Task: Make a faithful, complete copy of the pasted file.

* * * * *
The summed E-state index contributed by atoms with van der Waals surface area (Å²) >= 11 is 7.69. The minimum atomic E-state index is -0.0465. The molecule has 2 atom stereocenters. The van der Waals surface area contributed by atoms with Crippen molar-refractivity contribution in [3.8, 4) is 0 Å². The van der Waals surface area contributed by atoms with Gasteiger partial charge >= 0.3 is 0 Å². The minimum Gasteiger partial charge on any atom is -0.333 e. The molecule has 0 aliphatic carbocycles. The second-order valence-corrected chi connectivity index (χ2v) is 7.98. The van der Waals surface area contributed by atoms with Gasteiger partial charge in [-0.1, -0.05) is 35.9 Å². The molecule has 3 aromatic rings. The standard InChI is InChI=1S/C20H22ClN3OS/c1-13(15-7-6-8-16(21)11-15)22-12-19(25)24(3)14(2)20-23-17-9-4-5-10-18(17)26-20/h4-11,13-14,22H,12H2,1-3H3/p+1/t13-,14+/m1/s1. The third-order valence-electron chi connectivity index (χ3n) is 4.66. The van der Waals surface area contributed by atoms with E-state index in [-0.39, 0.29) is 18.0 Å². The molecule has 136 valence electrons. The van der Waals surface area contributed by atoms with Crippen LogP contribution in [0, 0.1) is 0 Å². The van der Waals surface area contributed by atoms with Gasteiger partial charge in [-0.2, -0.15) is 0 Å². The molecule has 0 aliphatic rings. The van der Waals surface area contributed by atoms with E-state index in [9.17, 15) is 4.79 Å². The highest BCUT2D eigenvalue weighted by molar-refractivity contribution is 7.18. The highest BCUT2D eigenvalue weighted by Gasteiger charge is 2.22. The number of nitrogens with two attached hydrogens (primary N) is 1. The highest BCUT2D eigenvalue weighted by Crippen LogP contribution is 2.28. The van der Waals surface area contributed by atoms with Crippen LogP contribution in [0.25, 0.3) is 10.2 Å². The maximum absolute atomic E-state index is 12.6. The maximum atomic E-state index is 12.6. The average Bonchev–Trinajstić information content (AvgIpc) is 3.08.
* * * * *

The summed E-state index contributed by atoms with van der Waals surface area (Å²) >= 11 is 7.69. The minimum atomic E-state index is -0.0465. The molecule has 2 atom stereocenters. The van der Waals surface area contributed by atoms with Crippen molar-refractivity contribution in [3.8, 4) is 0 Å². The van der Waals surface area contributed by atoms with Gasteiger partial charge >= 0.3 is 0 Å². The minimum Gasteiger partial charge on any atom is -0.333 e. The molecule has 0 aliphatic carbocycles. The second-order valence-corrected chi connectivity index (χ2v) is 7.98. The van der Waals surface area contributed by atoms with Gasteiger partial charge in [-0.1, -0.05) is 35.9 Å². The molecule has 3 aromatic rings. The standard InChI is InChI=1S/C20H22ClN3OS/c1-13(15-7-6-8-16(21)11-15)22-12-19(25)24(3)14(2)20-23-17-9-4-5-10-18(17)26-20/h4-11,13-14,22H,12H2,1-3H3/p+1/t13-,14+/m1/s1. The third-order valence-electron chi connectivity index (χ3n) is 4.66. The van der Waals surface area contributed by atoms with E-state index in [-0.39, 0.29) is 18.0 Å². The molecule has 136 valence electrons. The van der Waals surface area contributed by atoms with Crippen LogP contribution in [0, 0.1) is 0 Å². The van der Waals surface area contributed by atoms with Gasteiger partial charge in [-0.2, -0.15) is 0 Å². The molecule has 0 aliphatic rings. The van der Waals surface area contributed by atoms with E-state index in [9.17, 15) is 4.79 Å². The highest BCUT2D eigenvalue weighted by molar-refractivity contribution is 7.18. The highest BCUT2D eigenvalue weighted by Gasteiger charge is 2.22. The number of nitrogens with two attached hydrogens (primary N) is 1. The highest BCUT2D eigenvalue weighted by Crippen LogP contribution is 2.28. The van der Waals surface area contributed by atoms with Crippen LogP contribution in [0.25, 0.3) is 10.2 Å². The maximum absolute atomic E-state index is 12.6. The maximum atomic E-state index is 12.6. The average Bonchev–Trinajstić information content (AvgIpc) is 3.08.